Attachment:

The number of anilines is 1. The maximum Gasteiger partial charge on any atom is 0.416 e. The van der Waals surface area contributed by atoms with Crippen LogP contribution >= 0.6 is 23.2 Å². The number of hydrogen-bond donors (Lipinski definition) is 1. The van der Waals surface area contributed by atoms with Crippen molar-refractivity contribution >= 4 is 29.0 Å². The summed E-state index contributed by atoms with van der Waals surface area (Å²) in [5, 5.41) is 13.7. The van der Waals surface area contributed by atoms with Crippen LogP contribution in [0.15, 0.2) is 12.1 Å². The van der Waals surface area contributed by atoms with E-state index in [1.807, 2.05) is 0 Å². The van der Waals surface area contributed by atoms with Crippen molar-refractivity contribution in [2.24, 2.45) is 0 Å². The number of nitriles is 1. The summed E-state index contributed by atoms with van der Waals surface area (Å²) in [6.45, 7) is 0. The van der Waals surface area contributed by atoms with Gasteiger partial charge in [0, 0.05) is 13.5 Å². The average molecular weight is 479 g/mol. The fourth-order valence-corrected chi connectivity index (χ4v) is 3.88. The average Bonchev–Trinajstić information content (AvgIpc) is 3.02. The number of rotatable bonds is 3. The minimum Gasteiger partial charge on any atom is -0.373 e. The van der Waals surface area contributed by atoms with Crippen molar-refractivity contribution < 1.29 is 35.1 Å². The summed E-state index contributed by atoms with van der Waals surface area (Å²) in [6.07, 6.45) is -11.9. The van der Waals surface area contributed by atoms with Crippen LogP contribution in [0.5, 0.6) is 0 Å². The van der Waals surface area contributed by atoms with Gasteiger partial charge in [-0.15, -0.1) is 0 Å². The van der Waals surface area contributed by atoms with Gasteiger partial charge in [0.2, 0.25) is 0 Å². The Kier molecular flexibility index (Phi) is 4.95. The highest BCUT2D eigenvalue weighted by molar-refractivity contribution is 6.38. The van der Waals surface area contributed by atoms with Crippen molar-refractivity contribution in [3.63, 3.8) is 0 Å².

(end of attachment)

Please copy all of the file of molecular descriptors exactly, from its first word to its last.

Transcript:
The number of anilines is 1. The maximum Gasteiger partial charge on any atom is 0.416 e. The van der Waals surface area contributed by atoms with Crippen LogP contribution >= 0.6 is 23.2 Å². The number of hydrogen-bond donors (Lipinski definition) is 1. The van der Waals surface area contributed by atoms with Crippen molar-refractivity contribution >= 4 is 29.0 Å². The summed E-state index contributed by atoms with van der Waals surface area (Å²) in [5, 5.41) is 13.7. The van der Waals surface area contributed by atoms with Crippen LogP contribution in [0.15, 0.2) is 12.1 Å². The van der Waals surface area contributed by atoms with E-state index in [1.807, 2.05) is 0 Å². The van der Waals surface area contributed by atoms with Crippen molar-refractivity contribution in [2.24, 2.45) is 0 Å². The number of nitriles is 1. The summed E-state index contributed by atoms with van der Waals surface area (Å²) in [6.45, 7) is 0. The van der Waals surface area contributed by atoms with Gasteiger partial charge in [0, 0.05) is 13.5 Å². The average molecular weight is 479 g/mol. The fourth-order valence-corrected chi connectivity index (χ4v) is 3.88. The average Bonchev–Trinajstić information content (AvgIpc) is 3.02. The number of rotatable bonds is 3. The minimum Gasteiger partial charge on any atom is -0.373 e. The van der Waals surface area contributed by atoms with Crippen molar-refractivity contribution < 1.29 is 35.1 Å². The summed E-state index contributed by atoms with van der Waals surface area (Å²) in [6.07, 6.45) is -11.9. The van der Waals surface area contributed by atoms with Crippen LogP contribution in [0.5, 0.6) is 0 Å². The van der Waals surface area contributed by atoms with Gasteiger partial charge in [-0.15, -0.1) is 0 Å². The van der Waals surface area contributed by atoms with Gasteiger partial charge in [0.2, 0.25) is 0 Å². The Kier molecular flexibility index (Phi) is 4.95. The highest BCUT2D eigenvalue weighted by molar-refractivity contribution is 6.38. The van der Waals surface area contributed by atoms with Crippen molar-refractivity contribution in [3.63, 3.8) is 0 Å².